Although I’d still like to note that I’m “far” from leaving my 20s, I loved this article: “What if your 20’s weren’t what you Expected?” // The Gospel Coalition // Jackie Knapp. She brought out three points that echo so many conversations I’ve had with friends over the years…
1. When We Want to Change the World
Somewhere between an overload of world news and a heavy dose of idealism, many of us have come to believe we can change the world. And I think it’s a GREAT and POWERFUL idea. But with that, we need to be realistic – to know that we aren’t the Savior, that we can’t go it alone, and that we have to focus. When we make a difference in the life of one child, one community or one people group – we are a part of that change. Changing the world is a powerful ideal that brings with it great purpose. But if we’re to survive the throws of that work, we need to take an honest look at what that will cost us and keep perspective.
2. Dealing with Disappointments
Inevitably, life will disappoint us – often on that pursuit to change the world – or at least change our own. But what if those same dreams that didn’t pan out lead us to something better? As a Christian, I believe that God is leading me on a path to bring His name glory. And if I am seeking and running this race for Him, accepting the path that twists and turns differently than I anticipate is part of that.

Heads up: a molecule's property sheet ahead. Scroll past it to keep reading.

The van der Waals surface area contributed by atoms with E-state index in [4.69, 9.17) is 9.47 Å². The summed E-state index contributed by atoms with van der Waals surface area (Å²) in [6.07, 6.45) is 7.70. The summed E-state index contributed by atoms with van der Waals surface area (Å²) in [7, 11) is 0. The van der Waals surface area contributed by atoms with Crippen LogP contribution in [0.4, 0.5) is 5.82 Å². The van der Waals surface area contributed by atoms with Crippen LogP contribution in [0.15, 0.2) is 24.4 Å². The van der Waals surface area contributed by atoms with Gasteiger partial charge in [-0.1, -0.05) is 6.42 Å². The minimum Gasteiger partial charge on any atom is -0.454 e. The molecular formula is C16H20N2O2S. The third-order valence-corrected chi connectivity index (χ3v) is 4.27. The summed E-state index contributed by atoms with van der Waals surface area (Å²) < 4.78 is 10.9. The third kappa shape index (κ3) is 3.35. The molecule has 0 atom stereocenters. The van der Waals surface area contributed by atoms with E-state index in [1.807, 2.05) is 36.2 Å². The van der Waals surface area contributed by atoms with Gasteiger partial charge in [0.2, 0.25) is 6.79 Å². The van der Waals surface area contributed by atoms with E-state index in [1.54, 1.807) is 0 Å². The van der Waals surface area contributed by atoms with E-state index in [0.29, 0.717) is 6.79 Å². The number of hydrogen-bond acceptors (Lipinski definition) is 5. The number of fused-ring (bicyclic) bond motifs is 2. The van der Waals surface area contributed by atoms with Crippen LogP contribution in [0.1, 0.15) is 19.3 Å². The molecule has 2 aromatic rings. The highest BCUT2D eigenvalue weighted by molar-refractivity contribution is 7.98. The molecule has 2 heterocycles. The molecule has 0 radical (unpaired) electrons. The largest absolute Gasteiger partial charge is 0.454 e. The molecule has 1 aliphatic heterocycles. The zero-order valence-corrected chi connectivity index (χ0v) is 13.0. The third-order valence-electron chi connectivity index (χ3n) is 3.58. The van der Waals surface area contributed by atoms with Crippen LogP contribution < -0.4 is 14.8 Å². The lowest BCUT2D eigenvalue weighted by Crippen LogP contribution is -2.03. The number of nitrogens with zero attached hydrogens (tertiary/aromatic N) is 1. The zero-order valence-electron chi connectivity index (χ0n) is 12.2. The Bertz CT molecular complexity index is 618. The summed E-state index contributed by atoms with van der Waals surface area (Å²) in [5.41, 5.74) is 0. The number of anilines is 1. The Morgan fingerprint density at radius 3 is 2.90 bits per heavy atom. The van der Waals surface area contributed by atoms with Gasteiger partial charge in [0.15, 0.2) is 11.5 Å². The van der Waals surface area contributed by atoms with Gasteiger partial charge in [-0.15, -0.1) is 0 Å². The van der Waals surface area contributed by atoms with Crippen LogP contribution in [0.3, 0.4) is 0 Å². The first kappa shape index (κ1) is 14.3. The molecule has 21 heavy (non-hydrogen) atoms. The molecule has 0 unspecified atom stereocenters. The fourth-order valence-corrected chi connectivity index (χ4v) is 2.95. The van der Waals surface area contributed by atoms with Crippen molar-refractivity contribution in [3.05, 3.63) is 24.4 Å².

3. Understanding the Role of the Church
Mentors, godly friends and supportive small groups (often found within the church) are some of the best places to be plugged in to when you’re working through shattered dreams. These same people will likely know how to encourage you to pick back and up and try something new.
The Church is also full of people who are trying to live out Christ’s teachings too. And if we’re on a mission to change the world, we can certainly accomplish far more together than we can apart. Plugging into the body of Christ (both locally and globally) can change things.
I love conversations like this – mostly because they challenge so many of my immediate reactions to situations. They challenge me to live better, respond well and find grace today. I hope it does the same for you.